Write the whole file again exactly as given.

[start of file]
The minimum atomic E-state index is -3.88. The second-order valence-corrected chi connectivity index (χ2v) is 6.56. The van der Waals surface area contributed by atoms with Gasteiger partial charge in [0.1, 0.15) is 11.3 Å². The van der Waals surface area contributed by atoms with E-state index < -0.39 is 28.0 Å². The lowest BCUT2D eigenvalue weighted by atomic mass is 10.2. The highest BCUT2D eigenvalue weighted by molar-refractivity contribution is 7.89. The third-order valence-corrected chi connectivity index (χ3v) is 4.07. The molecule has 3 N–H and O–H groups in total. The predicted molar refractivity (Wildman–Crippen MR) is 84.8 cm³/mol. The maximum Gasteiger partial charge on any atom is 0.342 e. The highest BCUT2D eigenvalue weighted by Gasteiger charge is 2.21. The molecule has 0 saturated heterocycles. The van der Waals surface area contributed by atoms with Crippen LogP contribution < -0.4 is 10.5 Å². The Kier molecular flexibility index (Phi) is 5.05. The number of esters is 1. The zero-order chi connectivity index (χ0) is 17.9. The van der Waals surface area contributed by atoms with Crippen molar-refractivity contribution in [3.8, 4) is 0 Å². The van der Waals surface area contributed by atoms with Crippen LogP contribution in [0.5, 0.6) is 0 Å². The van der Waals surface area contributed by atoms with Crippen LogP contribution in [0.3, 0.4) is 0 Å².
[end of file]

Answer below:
The minimum atomic E-state index is -3.88. The second-order valence-corrected chi connectivity index (χ2v) is 6.56. The van der Waals surface area contributed by atoms with Gasteiger partial charge in [0.1, 0.15) is 11.3 Å². The van der Waals surface area contributed by atoms with E-state index < -0.39 is 28.0 Å². The lowest BCUT2D eigenvalue weighted by atomic mass is 10.2. The highest BCUT2D eigenvalue weighted by molar-refractivity contribution is 7.89. The third-order valence-corrected chi connectivity index (χ3v) is 4.07. The molecule has 3 N–H and O–H groups in total. The predicted molar refractivity (Wildman–Crippen MR) is 84.8 cm³/mol. The maximum Gasteiger partial charge on any atom is 0.342 e. The highest BCUT2D eigenvalue weighted by Gasteiger charge is 2.21. The molecule has 0 saturated heterocycles. The van der Waals surface area contributed by atoms with Crippen LogP contribution < -0.4 is 10.5 Å². The Kier molecular flexibility index (Phi) is 5.05. The number of esters is 1. The zero-order chi connectivity index (χ0) is 17.9. The van der Waals surface area contributed by atoms with Crippen molar-refractivity contribution in [3.8, 4) is 0 Å². The van der Waals surface area contributed by atoms with Crippen LogP contribution in [0.5, 0.6) is 0 Å². The van der Waals surface area contributed by atoms with Crippen LogP contribution in [0.3, 0.4) is 0 Å².